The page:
Presentation skills

Public speaking nightmare

1 to 20 of 45 messages
26/07/2005 at 12:59
Ok, so I'm to give a scientific presentation to some of my colleauges on Friday, and I'm not by any stretch of the imagination a competent public speaker.

So, any hints/tips?

26/07/2005 at 13:04
Keep it simple.

For each slide have a starting sentence to set you off and a concluding sentence to finish it off worked out in advance.

Look at you audience not the projection screen.

Talk slowly and clearly. You always talk faster when under stress so slow it right down.

Avoid making your slides too involved and complicated.

Don't walk around when talking.

26/07/2005 at 13:06
Practise your speech so you are very confidient

Speak slowly

Prepare early so you have everything with you. If its on powerpoint take at least 1 backup (I take laptop, cd rom and USB stick)

Dress extrememly smartly so you feel teh part and your audience respect you.

Try adn enjoy it

Don't use lame jokes, be professional but natural
26/07/2005 at 13:13
And remember you're there because you know what you're talking about, and they are there to learn FROM YOU. So don't worry your audience.
26/07/2005 at 13:13
Unless, of course, you want to convince your audience of your brilliance by making it as complicated and impenetrable as possible. In which case:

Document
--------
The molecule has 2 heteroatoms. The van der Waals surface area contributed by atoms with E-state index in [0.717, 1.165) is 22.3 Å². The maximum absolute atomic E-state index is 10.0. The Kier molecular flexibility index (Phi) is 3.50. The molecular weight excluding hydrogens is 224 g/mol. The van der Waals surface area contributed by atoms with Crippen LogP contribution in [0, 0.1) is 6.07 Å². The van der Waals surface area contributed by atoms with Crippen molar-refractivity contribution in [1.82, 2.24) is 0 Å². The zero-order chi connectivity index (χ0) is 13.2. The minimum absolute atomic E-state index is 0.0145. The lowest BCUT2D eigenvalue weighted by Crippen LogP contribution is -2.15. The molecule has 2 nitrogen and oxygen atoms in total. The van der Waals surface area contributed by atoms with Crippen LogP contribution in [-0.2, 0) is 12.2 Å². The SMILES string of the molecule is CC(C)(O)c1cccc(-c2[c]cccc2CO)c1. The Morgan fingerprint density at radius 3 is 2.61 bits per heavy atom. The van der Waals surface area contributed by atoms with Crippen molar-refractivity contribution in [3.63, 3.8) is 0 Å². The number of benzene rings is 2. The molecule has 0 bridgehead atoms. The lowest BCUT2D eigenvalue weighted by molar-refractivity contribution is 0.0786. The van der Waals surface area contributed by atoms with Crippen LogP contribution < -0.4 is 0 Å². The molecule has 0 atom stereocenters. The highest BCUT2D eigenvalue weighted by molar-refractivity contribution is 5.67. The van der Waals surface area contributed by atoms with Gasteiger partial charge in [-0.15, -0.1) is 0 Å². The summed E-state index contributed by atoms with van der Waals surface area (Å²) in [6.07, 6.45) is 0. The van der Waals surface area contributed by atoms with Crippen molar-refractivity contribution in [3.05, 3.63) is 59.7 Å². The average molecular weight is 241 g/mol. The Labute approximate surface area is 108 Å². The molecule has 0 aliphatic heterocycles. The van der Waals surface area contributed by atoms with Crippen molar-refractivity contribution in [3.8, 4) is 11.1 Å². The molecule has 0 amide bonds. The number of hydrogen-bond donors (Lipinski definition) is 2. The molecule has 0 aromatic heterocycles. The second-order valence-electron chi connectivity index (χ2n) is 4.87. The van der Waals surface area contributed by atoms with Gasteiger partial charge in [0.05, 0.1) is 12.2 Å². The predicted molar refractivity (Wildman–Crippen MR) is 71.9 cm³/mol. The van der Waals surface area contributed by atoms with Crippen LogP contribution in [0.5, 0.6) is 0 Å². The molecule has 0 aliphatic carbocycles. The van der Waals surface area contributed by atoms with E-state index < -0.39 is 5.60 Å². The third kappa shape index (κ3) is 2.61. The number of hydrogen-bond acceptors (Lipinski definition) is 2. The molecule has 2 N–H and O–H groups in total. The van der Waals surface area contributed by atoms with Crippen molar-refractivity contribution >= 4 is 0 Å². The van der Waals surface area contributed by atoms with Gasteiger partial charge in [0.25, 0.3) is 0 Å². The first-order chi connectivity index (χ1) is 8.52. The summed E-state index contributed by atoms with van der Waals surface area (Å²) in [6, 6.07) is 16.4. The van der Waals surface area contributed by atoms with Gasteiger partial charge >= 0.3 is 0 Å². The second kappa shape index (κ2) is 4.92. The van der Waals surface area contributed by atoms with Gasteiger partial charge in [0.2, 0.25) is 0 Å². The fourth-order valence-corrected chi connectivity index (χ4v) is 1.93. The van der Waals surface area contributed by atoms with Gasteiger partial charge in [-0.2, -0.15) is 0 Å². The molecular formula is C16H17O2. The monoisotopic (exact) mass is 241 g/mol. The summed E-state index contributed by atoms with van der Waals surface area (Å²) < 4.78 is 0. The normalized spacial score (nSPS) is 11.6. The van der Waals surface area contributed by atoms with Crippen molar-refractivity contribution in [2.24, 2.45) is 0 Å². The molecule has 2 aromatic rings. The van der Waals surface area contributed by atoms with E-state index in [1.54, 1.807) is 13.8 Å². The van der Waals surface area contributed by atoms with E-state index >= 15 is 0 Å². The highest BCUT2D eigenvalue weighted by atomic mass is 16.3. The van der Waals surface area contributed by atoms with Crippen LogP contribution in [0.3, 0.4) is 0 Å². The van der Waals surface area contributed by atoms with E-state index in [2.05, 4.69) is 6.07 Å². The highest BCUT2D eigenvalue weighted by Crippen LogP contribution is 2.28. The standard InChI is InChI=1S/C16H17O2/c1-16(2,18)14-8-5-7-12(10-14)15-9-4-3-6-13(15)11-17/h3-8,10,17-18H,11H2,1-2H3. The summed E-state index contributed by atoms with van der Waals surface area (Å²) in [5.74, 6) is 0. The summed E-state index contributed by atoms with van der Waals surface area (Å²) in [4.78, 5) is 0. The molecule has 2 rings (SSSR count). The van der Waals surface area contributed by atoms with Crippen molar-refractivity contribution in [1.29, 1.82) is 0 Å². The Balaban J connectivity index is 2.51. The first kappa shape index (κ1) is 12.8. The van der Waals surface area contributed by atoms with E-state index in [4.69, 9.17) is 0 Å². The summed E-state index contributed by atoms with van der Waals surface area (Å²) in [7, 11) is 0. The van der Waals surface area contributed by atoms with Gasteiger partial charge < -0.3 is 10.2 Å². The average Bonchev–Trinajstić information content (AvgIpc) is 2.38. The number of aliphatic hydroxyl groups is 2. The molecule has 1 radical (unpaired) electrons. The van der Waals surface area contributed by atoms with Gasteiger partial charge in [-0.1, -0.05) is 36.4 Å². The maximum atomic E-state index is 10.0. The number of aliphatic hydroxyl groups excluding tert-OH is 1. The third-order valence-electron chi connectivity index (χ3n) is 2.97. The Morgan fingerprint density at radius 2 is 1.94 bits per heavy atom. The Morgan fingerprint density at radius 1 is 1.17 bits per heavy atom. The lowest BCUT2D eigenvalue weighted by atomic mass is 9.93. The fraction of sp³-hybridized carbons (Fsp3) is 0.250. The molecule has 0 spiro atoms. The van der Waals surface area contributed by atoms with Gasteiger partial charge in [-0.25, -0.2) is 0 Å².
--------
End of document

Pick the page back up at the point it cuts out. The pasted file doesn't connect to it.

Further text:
Load your slides up with as many figures and as much close-spaced writing as possible.

Make sure that your description of figures are cursory and inadequate. Pepper your description with terms such as 'as we can plainly see' or 'it is obvious from this figure that' - this way you convince your audience of their stupidity and your intelligence.

Drop names of eminent scientists into the talk even thoug you have never met or spoken to them.

Use as much jargon as possible. In my field the words 'disinhibition', 'gamma oscillations', 'picoSiemen conductance' and 'resistance shut' is guaranteed to send the biochemists in the audience running screaming from the seminar room.

When dealing with questions to which you don't know the answer waffle for 5 minutes and hopefully people will have forgotten the question by the time you have finished.
26/07/2005 at 13:14
That should have been 'about your audience' not like a dog worrying sheep.....
26/07/2005 at 13:17
Wear brown trousers
26/07/2005 at 13:17
Don't include a slide of you in your swimming cossy on holiday in Torremolenos (sp?).
26/07/2005 at 13:18
Write out some notes on each slide in LARGE writing, with lots of space between each section, and colour code it (a small coloured patch on the corner of each slide to match the colour on the note), so that you can easily find your place if you get lost.

Know your subject - don't try to say too much, but allow questions for the bits they are interested in.

Remember, people get bored after about 15 minutes, so if the presentation is to be longer than that, do a brief "time map" in the middle - "So we have looked at A, B and C, and we have got to X, now we will have a wee look at D and E, and finish at Y" - lets them know there's not toooo long to go.

Summarise with a couple of the most important points.
26/07/2005 at 13:28